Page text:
"...the Arms Control Association [does] so much to keep the focus on the issues so important to everyone here, to hold our leaders accountable to inspire creative thinking and to press for change. So we are grateful for your leadership and for the unyielding dedication to global nuclear security."

– Lord Des Browne
Vice Chairman, Nuclear Threat Initiative
October 20, 2014
America Mustn’t Overspend on its Nukes

Arms Control NOW

In his Nov. 25 New York Times op-ed “America Mustn’t Neglect Its Nukes,” Elbridge Colby urges the nation to stop aspiring to eliminate nuclear weapons, stop worrying about nuclear deterrence, and willfully pay the trillion dollar price tag to replace the entire nuclear triad. Colby complains that apathy and even hostility toward the role of nuclear weapons in U.S. national security strategy from prominent voices in and out of government is part of the problem.  In a similar vein, Robert Spalding complains in the Washington Post that “it erodes morale and encourages perpetually low funding when the Nuclear Posture Review adds “as long as nuclear weapons exist” to the phrase “safe, secure and effective,” as if it is a foregone conclusion that these weapons will be eliminated.

These views imply that Colby and Spalding believe current nuclear realities are an acceptable and implacable state of affairs.  If Americans would just keep funding the Pentagon’s nuclear wish list everything will be fine. Thankfully, many Americans do not share this view.  They view the potential use of nuclear weapons in the name of national defense as morally illegitimate and incompatible with basic human values. They recognize that an international security system based on the willingness of nations to commit mutual nuclear suicide poses constant risk to all the world’s nations and peoples.  These Americans hope for leadership towards more rational and humane ways to achieve security. They are not content with the notion of themselves, their children and grandchildren, living under the threat of nuclear war for another 70-100 years.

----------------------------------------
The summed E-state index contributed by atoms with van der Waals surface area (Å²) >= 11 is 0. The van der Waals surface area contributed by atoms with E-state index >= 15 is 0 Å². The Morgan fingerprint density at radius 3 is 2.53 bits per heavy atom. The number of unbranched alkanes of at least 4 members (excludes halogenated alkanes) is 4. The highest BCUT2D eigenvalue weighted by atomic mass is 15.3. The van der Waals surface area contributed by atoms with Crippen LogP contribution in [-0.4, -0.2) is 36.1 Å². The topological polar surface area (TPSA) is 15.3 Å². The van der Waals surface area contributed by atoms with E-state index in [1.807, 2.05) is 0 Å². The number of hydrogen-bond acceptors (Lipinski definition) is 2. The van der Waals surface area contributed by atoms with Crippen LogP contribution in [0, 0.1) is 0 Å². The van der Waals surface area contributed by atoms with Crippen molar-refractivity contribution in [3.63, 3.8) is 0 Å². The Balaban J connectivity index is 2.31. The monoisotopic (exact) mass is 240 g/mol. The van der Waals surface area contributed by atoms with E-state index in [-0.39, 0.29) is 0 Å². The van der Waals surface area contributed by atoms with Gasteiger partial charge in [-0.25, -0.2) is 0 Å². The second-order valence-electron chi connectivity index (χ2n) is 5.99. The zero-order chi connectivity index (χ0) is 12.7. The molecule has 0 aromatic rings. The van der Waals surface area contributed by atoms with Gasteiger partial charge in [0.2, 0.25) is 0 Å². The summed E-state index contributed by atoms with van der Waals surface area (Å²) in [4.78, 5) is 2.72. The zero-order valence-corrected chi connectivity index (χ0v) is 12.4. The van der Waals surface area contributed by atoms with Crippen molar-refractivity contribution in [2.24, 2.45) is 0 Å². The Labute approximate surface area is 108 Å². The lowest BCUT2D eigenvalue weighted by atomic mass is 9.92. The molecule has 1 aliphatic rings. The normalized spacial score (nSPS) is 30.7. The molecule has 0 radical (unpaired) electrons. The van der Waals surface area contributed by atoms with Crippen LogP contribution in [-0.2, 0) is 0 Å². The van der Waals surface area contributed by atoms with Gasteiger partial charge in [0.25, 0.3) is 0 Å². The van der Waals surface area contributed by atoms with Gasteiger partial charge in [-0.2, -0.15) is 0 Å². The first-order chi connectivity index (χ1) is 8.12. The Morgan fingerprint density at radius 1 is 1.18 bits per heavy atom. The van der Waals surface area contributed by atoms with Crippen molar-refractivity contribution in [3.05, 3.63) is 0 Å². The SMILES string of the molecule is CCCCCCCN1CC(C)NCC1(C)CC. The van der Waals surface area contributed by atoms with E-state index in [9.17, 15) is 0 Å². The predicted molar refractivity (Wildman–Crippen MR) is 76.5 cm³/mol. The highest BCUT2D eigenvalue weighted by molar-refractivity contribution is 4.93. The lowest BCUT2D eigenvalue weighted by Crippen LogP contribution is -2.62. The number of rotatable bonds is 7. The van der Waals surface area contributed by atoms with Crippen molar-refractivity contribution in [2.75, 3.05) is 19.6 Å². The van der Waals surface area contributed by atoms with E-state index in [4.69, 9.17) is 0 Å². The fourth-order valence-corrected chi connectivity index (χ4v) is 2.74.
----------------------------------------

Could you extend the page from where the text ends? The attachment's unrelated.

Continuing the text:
The American people are not alone. For more than 65 years, serious practitioners of international statecraft from around the world have pursued the elimination of nuclear weapons as a law-backed international goal because they see it as an essential step towards a safer and sustainable international order. At least 30 countries that could build nuclear weapons have chosen not to. The vast majority of nations, 189 out of 195, have pledged never to acquire nuclear weapons under the 1970 nuclear Nonproliferation Treaty.